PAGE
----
But the research on goal setting actually shows the exact opposite. Gary Latham, a psychologist who has spent decades researching goal setting, says that if you want the biggest increase in motivation and productivity, set your goals high.
“Big goals lead to the best outcomes,” says Latham. “Big goals significantly outperform small goals, medium-sized goals, and vague goals.”
Examples of high, hard fitness-related goals could be to train for and compete in your first boxing or martial arts competition, to climb Mt. Everest, or to be able to do 10 pull ups in a row when you currently can’t do a single one.
The reason you’re more likely to achieve harder goals versus smaller ones is that having a big challenge forces you to focus on your goal. Not only that, but it forces you to be more consistent.
You can’t try to squeeze all the work in right before the deadline—you have to work on it consistently over time. And that’s the key to making long-term progress.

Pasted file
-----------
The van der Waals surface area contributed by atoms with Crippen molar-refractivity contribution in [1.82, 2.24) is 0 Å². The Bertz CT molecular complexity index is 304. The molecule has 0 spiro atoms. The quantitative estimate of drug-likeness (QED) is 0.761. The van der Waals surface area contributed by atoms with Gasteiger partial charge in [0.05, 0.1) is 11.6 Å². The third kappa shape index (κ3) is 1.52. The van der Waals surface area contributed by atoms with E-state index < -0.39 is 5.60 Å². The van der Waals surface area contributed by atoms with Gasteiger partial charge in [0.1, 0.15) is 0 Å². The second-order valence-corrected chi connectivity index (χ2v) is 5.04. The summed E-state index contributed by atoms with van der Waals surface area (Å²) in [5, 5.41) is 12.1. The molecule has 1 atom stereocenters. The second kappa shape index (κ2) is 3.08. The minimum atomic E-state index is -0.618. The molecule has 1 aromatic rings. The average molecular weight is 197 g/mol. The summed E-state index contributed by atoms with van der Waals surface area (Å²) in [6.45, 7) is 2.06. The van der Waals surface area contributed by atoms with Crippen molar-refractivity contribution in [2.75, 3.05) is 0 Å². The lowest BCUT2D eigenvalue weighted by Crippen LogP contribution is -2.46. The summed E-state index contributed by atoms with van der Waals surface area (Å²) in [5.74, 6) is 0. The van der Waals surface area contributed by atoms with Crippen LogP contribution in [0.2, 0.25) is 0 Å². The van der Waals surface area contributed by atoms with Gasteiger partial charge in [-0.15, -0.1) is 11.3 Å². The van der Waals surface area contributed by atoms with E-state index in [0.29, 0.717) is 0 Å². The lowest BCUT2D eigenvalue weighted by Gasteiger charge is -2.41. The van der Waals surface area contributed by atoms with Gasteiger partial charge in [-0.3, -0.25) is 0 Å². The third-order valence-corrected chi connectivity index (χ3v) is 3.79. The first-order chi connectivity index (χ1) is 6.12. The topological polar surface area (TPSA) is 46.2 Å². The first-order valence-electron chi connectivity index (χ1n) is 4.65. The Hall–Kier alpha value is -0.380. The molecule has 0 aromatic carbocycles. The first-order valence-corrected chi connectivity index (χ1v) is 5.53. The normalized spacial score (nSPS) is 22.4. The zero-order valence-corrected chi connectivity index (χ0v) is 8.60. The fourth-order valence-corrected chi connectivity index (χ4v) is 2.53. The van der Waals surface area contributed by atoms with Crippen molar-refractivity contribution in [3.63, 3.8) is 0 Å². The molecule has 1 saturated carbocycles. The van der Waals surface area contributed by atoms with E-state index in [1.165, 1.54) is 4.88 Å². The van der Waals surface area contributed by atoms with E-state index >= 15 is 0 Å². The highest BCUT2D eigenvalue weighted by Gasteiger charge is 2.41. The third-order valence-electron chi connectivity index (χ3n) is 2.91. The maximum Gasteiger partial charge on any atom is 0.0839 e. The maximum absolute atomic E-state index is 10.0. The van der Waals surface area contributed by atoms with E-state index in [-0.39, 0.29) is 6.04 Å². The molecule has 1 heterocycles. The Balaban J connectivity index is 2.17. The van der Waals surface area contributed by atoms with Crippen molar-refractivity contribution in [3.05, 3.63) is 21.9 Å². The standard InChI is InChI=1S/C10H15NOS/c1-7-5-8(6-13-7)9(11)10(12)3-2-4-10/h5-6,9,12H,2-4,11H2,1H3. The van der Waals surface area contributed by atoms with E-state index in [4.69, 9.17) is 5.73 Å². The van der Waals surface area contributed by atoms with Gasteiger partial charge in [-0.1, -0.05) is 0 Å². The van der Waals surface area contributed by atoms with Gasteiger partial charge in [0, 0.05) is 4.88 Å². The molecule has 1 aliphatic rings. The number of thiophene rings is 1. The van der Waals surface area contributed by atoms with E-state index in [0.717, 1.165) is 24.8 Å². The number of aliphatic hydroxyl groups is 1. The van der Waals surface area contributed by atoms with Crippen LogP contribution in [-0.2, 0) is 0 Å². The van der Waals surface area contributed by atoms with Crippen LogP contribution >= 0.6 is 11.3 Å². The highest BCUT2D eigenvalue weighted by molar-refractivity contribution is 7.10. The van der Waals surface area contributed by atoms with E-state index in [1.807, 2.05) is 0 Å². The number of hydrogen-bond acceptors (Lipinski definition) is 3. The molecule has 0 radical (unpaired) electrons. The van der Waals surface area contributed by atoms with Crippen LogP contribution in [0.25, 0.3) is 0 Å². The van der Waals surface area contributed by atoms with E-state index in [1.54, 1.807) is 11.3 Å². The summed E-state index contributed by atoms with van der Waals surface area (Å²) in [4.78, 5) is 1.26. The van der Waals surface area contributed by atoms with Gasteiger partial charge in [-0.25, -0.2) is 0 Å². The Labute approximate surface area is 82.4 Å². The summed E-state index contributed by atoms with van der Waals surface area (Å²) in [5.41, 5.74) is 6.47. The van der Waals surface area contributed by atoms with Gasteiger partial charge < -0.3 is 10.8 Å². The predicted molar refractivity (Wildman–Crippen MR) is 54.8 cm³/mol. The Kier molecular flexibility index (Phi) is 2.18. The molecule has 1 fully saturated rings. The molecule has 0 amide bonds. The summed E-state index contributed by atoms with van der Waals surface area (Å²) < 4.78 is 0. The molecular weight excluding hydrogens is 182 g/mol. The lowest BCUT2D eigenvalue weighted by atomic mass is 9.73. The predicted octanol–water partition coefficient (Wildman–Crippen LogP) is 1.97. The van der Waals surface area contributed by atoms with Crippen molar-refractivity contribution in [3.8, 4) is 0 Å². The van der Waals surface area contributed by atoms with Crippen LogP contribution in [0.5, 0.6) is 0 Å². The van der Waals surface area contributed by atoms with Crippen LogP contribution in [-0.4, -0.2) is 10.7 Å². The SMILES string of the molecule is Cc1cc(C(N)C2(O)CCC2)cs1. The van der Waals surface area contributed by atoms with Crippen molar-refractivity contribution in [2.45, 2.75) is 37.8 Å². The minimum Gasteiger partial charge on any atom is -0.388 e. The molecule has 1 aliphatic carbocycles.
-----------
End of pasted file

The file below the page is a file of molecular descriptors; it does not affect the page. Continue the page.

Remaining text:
Think about it: if you just made a goal to climb Mt. Everest, you know right away that you’ll need to devote a good part of your daily life to training toward that goal. You’ll need to do the strenuous physical training which will take up a lot of your time, as well as find a team, get and prep all the right gear, and do all the other things you need to prepare for such a huge endeavor.
Because you don’t want to go into such a big goal unprepared, you’ll plan from the get-go to structure your life around that goal, and you’ll also do your absolute best to maintain a consistent schedule so that you don’t fall behind in your training.